by Sally Hayhow
The last two major research projects on business incubation returned results that certainly should shatter any lingering doubts about the industry's effectiveness. That goes double for NBIA member incubators, which made a better showing in the studies than nonmembers whenever the two were compared. NBIA members, it appears, have taken seriously the principles and best practices they drafted and adopted in 1996.
That may be true in general, but what about best practice No. 3? It states that incubation programs should "structure for financial sustainability by developing and implementing a realistic business plan." Yet in the 1997 Impact of Incubator Investments study, 32 percent could give their clients no service without subsidy, and no technology or empowerment incubator existed without some (and often substantial) outside support for operating expenses.
Do these stats point to poor performance of incubation programs or a misdirected best practice? Neither, really.
When the industry signed off on the self-sustainable best practice, everyone knew it was a challenging goal, but that knowledge made it no less critical. "In the early '90s state program funding and other sources of support for incubation were running into trouble. If incubation programs had all been dependent for survival on outside funds, the industry would have disappeared," says NBIA Executive Director Dinah Adkins. The industry was also concerned about setting an example for the businesses it nurtures.
It's just not that simple, though. "Business incubators may be helping businesses get started but that doesn't mean you can simply apply a standard business model to them. It's more complicated than that," Adkins says. "These are institutions with public purpose." Furthermore, to say that accepting funding support flies in the face of a business model is not quite accurate. New companies may take years and various infusions of debt or equity funding before they get into the black and remain there. The same is true of many business incubation programs that are very successfully meeting their missions.
Others argue that you shouldn't confuse self-sustainability with complete self- funding, a.k.a. self-sufficiency. "Should an incubator strive to generate income? Yes. Will those revenues provide 100 percent of what it needs? It depends," says former board chairman Candace Campbell, who is now principal of CDC Associates, a consulting firm in Minneapolis.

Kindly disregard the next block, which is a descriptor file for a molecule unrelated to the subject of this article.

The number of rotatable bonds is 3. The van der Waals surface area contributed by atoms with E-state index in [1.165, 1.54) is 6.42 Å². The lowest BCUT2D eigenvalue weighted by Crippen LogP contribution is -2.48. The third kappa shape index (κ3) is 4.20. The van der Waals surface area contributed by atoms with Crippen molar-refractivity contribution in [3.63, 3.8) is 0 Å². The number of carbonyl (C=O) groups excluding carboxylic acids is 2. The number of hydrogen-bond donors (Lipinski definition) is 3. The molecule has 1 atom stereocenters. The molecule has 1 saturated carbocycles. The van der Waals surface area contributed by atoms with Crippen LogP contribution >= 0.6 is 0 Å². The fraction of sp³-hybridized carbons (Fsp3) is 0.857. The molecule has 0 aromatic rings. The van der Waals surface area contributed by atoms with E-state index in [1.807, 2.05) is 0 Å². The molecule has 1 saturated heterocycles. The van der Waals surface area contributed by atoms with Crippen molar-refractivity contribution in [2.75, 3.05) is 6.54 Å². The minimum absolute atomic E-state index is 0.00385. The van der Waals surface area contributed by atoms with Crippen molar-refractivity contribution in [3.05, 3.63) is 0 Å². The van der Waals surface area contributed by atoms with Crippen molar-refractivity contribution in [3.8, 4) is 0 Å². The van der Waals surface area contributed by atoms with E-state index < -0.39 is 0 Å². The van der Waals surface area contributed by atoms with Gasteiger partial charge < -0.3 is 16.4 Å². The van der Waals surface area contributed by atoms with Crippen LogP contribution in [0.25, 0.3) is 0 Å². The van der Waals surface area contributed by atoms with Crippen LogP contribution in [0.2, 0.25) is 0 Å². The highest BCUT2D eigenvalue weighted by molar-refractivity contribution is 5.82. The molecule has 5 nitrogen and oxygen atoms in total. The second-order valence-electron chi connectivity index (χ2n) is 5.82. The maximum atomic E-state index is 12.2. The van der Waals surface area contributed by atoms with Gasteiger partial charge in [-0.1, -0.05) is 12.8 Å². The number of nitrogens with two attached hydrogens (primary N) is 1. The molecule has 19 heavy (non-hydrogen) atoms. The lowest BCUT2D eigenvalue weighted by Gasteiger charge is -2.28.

"You have to consider the incubator's purpose and the conditions under which it is operating," she says. For instance, a 501(c) (3) incubator in a neighborhood suffering from second or third generation poverty may need support for years to come. "To say that a charity should be self supporting is foolish. We don't expect that of other charities," says Campbell, who goes one step further on that point. "Self-sufficiency itself is irrelevant to an incubator. The most important thing is what's coming out the other end. Is the value sufficient to offset the investment?"
So what do the stats indicate? It takes longer-term observation of the industry to realize the numbers actually convey more hope than concern, Adkins contends. For one thing incubators that have sponsorship are reporting that it comes from a much more diverse base. Secondly, more incubators are developing self-sustainability plans that match their missions and circumstances; they may not be supporting themselves entirely today, but they've mapped a point in the future when they will be. Thirdly, incubation in general is regarded more highly each year, which means stakeholders local and national are becoming more steadfast partners.
But the incubation industry must be realistic. Public purpose or not, average citizens do not regard us as indispensable like libraries or schools. The idea of business incubation is quite young in public policy years, which means considerable mass education still lies ahead before it is a nonnegotiable community asset. If an incubation program depends on outside funds, it's well advised not to depend on one source and to make sure the stakeholders it does have are either reliable or replaceable. And it should do whatever it can to keep those stakeholders satisfied: provide them with performance benchmarks, recognize them, include them in substantial ways and communicate, communicate, communicate.
The reality remains that benefactors can be fickle when you least expect it, and managing sponsor relationships takes time away from other incubator must-do's. The self-sustainability concept may look different, be tied to different missions and require different time frames in various circumstances but it is still a cornerstone of business incubation survival. Striving to reach adequate size and generate ample revenues to cover the basics of an incubation program should be on every incubator executive's to-do list. The No. 3 best practice self-sustainability should still be a No. 1 priority.
For the complete list of principles and best practices, see the NBIA Web site at www.nbia.org.
Keywords: self-sustainability, sponsor
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